Mexicans Are Good At Combining Traditions

They’ve had centuries of practice

Syncretism is defined by the American Heritage Dictionary as “the reconciliation or fusion of differing systems of belief.” And that’s what we have regarding religion in Mexico.

Mexico is a Catholic country. In 2010 the official data showed that 84% of the 100 million Mexicans were Catholic, but Elio Masferrer, President of the Latin American Association for the study of religions, considers that the real number is much lower (73%), although the Vatican considers it is much higher (91.89%).

Part of the problem is that no one defines what Mexican Catholicism is. They naively think that Catholicism is Catholicism no matter where you find it, but the truth in Mexico is the religious beliefs, rituals and traditions from our preHispanic cultures, when combined with the Catholicism brought by our Spanish conquerors in the XVI century, blended into a very peculiar form of Catholicism that is often closer to heresy than to Christianity. Won’t the Pope be surprised to discover that when he arrives in February. Or maybe he won’t be surprised.

This fusion of different beliefs doesn’t bother most of us Mexicans because we easily reconcile superstition with preHispanic beliefs and Catholicism. This is no problem at all, except for the very orthodox, which are a minority. That is why our Catholicism is not very Biblical and has a shape of its own.

Priests and nuns differ from place to place within our country. First of all, because there are not enough priests in Mexico to cover our religious needs. Most of them stay in cities and only some go to small towns certain days of the week and, only occasionally, others go to rural areas. That is why different Christian religions have grown so fast in those regions.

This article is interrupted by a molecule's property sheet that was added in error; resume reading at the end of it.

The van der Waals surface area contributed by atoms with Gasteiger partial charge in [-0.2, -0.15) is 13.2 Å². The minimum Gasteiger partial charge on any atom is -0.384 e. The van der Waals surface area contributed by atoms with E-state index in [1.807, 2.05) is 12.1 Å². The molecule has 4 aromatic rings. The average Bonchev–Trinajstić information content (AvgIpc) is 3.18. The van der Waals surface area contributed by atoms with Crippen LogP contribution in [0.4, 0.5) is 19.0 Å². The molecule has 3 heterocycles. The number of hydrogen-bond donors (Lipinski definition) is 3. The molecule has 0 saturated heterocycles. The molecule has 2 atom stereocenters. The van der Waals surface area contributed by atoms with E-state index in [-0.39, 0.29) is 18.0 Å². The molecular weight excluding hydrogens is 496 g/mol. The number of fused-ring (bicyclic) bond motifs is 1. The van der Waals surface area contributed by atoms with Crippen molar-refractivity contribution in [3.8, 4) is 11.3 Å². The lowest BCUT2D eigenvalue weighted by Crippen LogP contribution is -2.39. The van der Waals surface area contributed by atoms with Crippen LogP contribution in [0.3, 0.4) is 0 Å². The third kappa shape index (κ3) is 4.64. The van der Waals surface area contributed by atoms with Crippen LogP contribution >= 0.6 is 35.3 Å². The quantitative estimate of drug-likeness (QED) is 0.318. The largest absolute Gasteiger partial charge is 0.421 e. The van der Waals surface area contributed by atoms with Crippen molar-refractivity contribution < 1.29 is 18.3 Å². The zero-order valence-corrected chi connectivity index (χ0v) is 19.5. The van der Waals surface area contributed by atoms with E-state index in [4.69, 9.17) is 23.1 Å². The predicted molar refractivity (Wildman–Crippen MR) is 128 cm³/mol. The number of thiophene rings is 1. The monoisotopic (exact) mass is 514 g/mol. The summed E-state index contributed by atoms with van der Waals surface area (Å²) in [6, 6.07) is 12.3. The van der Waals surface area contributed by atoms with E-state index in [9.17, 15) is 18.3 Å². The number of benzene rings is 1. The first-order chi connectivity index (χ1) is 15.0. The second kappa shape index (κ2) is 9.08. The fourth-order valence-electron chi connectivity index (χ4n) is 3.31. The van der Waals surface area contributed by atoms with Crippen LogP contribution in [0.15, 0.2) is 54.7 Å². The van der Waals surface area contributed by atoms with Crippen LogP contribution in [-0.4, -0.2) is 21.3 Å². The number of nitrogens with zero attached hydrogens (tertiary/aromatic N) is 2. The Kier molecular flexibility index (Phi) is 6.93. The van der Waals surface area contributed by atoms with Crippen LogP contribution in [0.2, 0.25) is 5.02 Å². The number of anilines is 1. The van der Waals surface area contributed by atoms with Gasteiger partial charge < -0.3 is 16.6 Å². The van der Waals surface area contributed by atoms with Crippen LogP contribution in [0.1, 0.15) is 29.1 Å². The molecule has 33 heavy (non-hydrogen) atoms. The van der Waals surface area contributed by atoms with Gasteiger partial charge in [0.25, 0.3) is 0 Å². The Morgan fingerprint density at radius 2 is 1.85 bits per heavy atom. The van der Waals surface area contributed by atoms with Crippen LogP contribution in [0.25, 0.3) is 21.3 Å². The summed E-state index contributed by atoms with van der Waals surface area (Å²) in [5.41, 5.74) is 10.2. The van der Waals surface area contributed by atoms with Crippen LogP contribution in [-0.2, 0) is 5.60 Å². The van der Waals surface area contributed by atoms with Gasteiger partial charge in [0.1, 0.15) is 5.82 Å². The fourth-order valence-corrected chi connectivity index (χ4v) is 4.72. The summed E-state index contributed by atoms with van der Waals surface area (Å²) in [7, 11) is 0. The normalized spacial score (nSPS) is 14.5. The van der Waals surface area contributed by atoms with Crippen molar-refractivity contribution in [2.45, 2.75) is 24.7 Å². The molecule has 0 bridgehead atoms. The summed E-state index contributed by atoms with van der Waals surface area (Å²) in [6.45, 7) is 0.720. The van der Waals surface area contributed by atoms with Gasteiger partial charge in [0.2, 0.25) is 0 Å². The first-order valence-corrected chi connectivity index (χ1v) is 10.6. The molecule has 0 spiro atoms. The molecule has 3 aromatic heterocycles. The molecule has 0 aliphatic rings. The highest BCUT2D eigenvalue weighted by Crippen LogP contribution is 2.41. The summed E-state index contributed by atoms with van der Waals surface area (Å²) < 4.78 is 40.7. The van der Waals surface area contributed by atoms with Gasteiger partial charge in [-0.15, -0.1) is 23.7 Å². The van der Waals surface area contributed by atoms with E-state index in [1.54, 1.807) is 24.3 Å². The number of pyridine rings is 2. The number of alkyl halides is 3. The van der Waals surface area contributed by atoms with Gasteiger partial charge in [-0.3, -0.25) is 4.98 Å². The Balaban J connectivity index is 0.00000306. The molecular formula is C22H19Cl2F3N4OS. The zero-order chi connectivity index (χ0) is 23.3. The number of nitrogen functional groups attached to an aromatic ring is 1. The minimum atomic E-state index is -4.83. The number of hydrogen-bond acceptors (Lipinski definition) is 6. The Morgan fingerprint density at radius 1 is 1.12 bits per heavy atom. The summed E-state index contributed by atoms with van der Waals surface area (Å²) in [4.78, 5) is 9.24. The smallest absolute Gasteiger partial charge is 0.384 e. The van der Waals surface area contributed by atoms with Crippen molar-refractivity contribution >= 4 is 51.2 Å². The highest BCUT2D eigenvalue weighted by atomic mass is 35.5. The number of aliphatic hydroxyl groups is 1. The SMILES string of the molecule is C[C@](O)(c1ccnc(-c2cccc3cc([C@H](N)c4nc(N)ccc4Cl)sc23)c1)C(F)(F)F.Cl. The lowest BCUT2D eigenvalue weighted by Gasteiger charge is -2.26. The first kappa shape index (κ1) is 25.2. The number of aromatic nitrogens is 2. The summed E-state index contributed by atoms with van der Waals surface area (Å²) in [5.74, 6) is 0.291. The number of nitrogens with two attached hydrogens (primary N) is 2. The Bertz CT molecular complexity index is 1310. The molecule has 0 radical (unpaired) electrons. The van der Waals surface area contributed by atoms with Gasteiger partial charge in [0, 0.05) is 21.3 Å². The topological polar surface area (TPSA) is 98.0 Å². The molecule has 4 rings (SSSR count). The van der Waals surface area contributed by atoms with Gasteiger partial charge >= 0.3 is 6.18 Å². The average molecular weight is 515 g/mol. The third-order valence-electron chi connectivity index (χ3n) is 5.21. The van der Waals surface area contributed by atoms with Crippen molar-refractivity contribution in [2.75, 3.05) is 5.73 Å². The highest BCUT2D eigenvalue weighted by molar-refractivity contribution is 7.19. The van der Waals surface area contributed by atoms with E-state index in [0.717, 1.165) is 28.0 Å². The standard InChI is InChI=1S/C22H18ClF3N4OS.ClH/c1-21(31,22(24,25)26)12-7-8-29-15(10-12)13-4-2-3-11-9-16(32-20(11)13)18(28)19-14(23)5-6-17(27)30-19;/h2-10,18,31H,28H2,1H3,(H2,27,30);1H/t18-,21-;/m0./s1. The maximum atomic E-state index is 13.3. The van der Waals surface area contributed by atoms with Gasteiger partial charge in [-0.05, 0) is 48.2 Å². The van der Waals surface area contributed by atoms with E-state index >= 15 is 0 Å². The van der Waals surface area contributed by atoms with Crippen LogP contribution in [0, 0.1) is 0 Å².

When the Catholic priests came from Spain, they didn’t try to understand the preHispanic religion or mentality . They threatened natives with punishments or death if they were not baptized and renounce  their gods and beliefs, which most of them did…apparently. Their temples and shrines were destroyed by their “saviours” and substituted with European Catholic churches or chapels, but natives kept on with their animal sacrifices not in front of their idols any more, but at the cross or the images of virgins or saints that took their places. Baptism didn’t mean anything to them nor did the Biblical God or saints.

And believe it or not, it is still the same today among many groups with deep native roots. The main reason is that Catholicism was imposed on us and our preHispanic religions were never really replaced, so we ended up in a heterogeneous religion almost tailor made.

In our syncretism, people who adore the Virgin de Guadalupe visit her on December 12th, with matachines (Mexicans dressed as natives and dancing ritual dances for miles). You will also see people with cactus on their knees, chest or/and back in order to offer a painful sacrifice in exchange for the favor or miracle they are asking for. Today’s Catholic church does not condone this, but neither do they fight it. Of course, you will find many Mexicans who don’t agree with this, but sooner or later they will accept it is true, although they’ll say something like: “This only happens among ignorant people”.

Not so. Many educated Catholic people believe in tarot cards, ouija boards, palm reading or white and black witchcraft. Many don’t, that’s true, but we all have to get along, and if you don’t take all this very seriously, it can really be a lot of fun.  ,